Botulism is the end result of damage by the toxin of Clostridium botulinum. This toxin produces a deadly paralysis by blocking neural transmission across the neuromuscular junction (NMJ). Botulinum toxin respects no borders, able to gain access to the nervous system through the gut, the skin, or the lungs. It paralyses everything, causing acute limb, ocular, and bulbar weakness. Left unchecked, botulism results in autonomic dysfunction and respiratory failure.
Multiple sclerosis (MS) dominates neurological practice in many parts of the world. This is no doubt because it is a common disorder which favours the young.The typical form, relapsing remitting MS (RRMS), is often easy to recognise and diagnose. The are however other types and variants such as primary progressive MS (PPMS), that often pose a challenge to neurologists to pin down.
There is no single clinical symptom or sign that is pathognomonic of MS. Some presentations are red flags for MS, such as optic neuritis (ON) and transverse myelitis (TM). Many other MS symptoms and syndromes are however non-specific. The ways MS presents are diverse, and below is a list of the 50 different faces of MS.
Transverse myelitis (TM)
Optic neuritis (ON)
Internuclear ophthalmoplegia (INO)
Excessive daytime sleepiness (EDS)
Paroxysmal kinesigenic dyskinesia (PKD)
Hand muscle atrophy
Balo’s concentric sclerosis
Why not explore the whole of MS with comprehensive checklists? Below are some MS related Neurochecklists to start you off:
One may be forgiven for thinking that neurology is all about neuroinflammatory and neurodegenerative diseases. This is because these disorders seem to get a lot of attention. But nothing could be further from the truth-globally, infections impose a heavier burden on neurological practice than say Multiple Sclerosis (MS) or Parkinson’s disease (PD). And medical advances have done very little to deter all sorts of creatures from invading the nervous system.
The major types of organisms that infect the nervous system are viruses and bacteria, but fungi and parasites also take their toll. In this blog we will focus on the 7 most devastating viral neurological infections.
Encephalitis is infection of the brain substance, as opposed to meningitis which is infection of the covering of the brain. Viral encephalitis, for some reason, tends to favour the temporal lobes of the brain causing seizures and memory problems, amongst other symptoms. The main villain responsible for viral encephalitis is herpes simplex type 1 (HSV1), but almost every other virus can carry out the job with deadly precision. The list is long and includes geographically specific viruses as West Nile and Japanese B. Check out the full list of causesof viral encephalitis and its management.
Hepatitis E virus is just emerging as a scourge of neurology. It is particularly villainous because of its protean manifestations, from Guillain Barre syndrome (GBS) to neuralgic amyotrophy (brachial neuritis), from transverse myelitis to idiopathic intracranial hypertension (IIH). Check out thefull neurological manifestations of HEV.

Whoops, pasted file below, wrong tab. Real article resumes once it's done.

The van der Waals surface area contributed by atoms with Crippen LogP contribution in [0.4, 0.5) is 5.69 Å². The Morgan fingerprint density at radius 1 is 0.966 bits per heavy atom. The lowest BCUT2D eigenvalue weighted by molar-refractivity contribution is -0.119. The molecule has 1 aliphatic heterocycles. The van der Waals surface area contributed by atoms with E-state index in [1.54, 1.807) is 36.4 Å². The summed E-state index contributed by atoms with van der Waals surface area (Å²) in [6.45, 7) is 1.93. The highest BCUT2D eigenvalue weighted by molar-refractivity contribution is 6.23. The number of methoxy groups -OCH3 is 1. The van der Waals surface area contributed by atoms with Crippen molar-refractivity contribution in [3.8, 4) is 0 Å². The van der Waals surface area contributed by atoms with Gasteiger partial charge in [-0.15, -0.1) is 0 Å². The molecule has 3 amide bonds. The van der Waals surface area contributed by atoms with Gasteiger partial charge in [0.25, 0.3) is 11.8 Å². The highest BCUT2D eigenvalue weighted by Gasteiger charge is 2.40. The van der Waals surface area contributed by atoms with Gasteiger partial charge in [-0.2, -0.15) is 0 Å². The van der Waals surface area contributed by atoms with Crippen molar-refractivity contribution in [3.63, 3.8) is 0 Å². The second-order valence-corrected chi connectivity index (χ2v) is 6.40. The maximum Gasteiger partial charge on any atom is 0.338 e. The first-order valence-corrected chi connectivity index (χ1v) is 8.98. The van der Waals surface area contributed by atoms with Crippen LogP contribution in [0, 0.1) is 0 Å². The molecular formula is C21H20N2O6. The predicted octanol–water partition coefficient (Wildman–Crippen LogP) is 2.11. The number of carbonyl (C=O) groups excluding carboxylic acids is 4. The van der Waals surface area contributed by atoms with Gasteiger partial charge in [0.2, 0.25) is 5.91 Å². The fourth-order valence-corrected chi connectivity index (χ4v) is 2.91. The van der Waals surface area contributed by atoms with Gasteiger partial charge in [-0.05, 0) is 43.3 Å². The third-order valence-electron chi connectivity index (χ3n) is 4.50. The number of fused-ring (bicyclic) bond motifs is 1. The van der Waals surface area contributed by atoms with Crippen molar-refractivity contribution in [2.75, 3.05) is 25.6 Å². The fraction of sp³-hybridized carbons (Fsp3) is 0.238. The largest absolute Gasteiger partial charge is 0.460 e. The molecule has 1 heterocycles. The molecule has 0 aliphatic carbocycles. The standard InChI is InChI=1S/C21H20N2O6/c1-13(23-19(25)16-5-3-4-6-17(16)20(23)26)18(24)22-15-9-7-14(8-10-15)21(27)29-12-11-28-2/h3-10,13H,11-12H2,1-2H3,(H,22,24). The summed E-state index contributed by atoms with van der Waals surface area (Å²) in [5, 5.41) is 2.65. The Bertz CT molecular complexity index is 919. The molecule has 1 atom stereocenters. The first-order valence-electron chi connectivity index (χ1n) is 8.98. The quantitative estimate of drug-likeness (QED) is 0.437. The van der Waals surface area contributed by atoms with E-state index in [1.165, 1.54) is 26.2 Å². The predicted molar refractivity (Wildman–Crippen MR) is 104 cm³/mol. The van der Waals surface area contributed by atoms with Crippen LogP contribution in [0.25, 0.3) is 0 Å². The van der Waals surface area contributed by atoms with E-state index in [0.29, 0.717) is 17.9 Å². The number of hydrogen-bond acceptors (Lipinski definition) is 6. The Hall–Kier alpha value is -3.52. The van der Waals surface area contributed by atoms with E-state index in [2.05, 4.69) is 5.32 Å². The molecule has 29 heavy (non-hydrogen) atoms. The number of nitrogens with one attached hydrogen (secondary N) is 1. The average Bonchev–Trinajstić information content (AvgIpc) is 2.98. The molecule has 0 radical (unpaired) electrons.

Influenza is bad, and H1N1 is a particularly nasty variant. This subtype of Influenza A is epidemic in pigs and birds, and unleashes havoc when it crosses over to humans. Its nervous system manifestations include encephalopathy, Guillain Barre syndrome (GBS), acute demyelinating encephalomyelopathy (ADEM), and stroke. Not one to be treated lightly at all. Check out everythingabout Influenza H1N1 and the different ways influenzaaffects the nervous system.
This new kid on the infection block is fast establishing itself as a menace. Apart from causing myelitis, meningoencephalitis, encephalitis, encephalomyelitis, Guillain-Barre syndrome (GBS), and myasthenia gravis (MG), it is responsible for a variety of congenital defects, particularly microcephaly. Zika virus pathology and management are extensively covered in neurochecklists. Or check out 20things we now know for certain about the Zika virusonour sister blog, The Neurology Lounge.
This ancient virus gained recent notoriety when it ravaged a large section of West Africa, sending chilling waves across the world. It is an RNA filovirus whose main reservoir is bats. It causes, among other things, an encephalitis and meningoencephalitis. It appears to be on vacation in the meantme, but it will surely rear its ugly head sometime soon. Check out the comprehensive clinical features and management of Ebola virus disease on neurochecklists.
The varicella virus must take the prize for the most diverse ways a virus affects the nervous system. Neurochecklists has listed >20 neurological manifestations of VZV, ranging from herpes zoster to post herpetic neuralgia (PHN), from meningitis to encephalitis. VZV also causes all forms of cranial and peripheral neropathy, and may result in stroke, aneurysms, and giant cell arteritis (GCA). Not to mention the curiously named progressive outer retinal necrosis (just don’t mention its acronym!). Check out thefull VZV on neurochecklists.
Check out the other deadly viral neurological infections on neurochecklists: